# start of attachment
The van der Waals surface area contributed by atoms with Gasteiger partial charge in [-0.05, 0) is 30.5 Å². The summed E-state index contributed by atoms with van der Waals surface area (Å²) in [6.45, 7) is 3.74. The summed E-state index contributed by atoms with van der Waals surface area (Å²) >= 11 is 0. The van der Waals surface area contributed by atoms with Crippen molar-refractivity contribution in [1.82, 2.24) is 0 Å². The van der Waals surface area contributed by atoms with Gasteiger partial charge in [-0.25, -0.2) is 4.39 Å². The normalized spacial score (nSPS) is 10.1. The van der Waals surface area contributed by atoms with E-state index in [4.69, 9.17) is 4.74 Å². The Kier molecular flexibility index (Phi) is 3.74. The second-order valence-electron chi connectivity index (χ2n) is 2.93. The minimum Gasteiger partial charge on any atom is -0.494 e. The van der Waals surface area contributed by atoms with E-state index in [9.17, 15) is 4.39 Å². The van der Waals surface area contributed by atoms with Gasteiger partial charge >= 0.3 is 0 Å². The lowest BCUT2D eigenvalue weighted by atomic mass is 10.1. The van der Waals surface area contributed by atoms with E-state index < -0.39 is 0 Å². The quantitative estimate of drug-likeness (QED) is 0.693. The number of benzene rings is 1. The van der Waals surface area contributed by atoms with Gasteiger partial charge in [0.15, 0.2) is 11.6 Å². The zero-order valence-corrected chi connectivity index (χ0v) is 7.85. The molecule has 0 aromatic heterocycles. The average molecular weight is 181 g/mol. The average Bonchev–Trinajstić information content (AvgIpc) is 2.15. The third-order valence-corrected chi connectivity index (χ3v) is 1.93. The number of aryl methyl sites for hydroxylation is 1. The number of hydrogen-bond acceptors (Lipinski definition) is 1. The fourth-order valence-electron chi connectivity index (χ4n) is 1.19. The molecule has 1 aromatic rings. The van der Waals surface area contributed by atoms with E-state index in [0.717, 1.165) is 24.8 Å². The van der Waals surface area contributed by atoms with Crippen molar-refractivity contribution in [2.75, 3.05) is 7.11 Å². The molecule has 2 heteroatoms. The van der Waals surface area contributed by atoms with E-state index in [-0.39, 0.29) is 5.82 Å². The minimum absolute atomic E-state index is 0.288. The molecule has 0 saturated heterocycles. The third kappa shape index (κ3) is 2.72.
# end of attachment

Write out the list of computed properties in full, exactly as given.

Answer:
The van der Waals surface area contributed by atoms with Gasteiger partial charge in [-0.05, 0) is 30.5 Å². The summed E-state index contributed by atoms with van der Waals surface area (Å²) in [6.45, 7) is 3.74. The summed E-state index contributed by atoms with van der Waals surface area (Å²) >= 11 is 0. The van der Waals surface area contributed by atoms with Crippen molar-refractivity contribution in [1.82, 2.24) is 0 Å². The van der Waals surface area contributed by atoms with Gasteiger partial charge in [-0.25, -0.2) is 4.39 Å². The normalized spacial score (nSPS) is 10.1. The van der Waals surface area contributed by atoms with E-state index in [4.69, 9.17) is 4.74 Å². The Kier molecular flexibility index (Phi) is 3.74. The second-order valence-electron chi connectivity index (χ2n) is 2.93. The minimum Gasteiger partial charge on any atom is -0.494 e. The van der Waals surface area contributed by atoms with E-state index in [9.17, 15) is 4.39 Å². The van der Waals surface area contributed by atoms with Gasteiger partial charge >= 0.3 is 0 Å². The lowest BCUT2D eigenvalue weighted by atomic mass is 10.1. The van der Waals surface area contributed by atoms with E-state index < -0.39 is 0 Å². The quantitative estimate of drug-likeness (QED) is 0.693. The number of benzene rings is 1. The van der Waals surface area contributed by atoms with Gasteiger partial charge in [0.15, 0.2) is 11.6 Å². The zero-order valence-corrected chi connectivity index (χ0v) is 7.85. The molecule has 0 aromatic heterocycles. The average molecular weight is 181 g/mol. The average Bonchev–Trinajstić information content (AvgIpc) is 2.15. The third-order valence-corrected chi connectivity index (χ3v) is 1.93. The number of aryl methyl sites for hydroxylation is 1. The number of hydrogen-bond acceptors (Lipinski definition) is 1. The fourth-order valence-electron chi connectivity index (χ4n) is 1.19. The molecule has 1 aromatic rings. The van der Waals surface area contributed by atoms with E-state index in [0.717, 1.165) is 24.8 Å². The van der Waals surface area contributed by atoms with Crippen molar-refractivity contribution in [2.75, 3.05) is 7.11 Å². The molecule has 2 heteroatoms. The van der Waals surface area contributed by atoms with E-state index in [-0.39, 0.29) is 5.82 Å². The minimum absolute atomic E-state index is 0.288. The molecule has 0 saturated heterocycles. The third kappa shape index (κ3) is 2.72.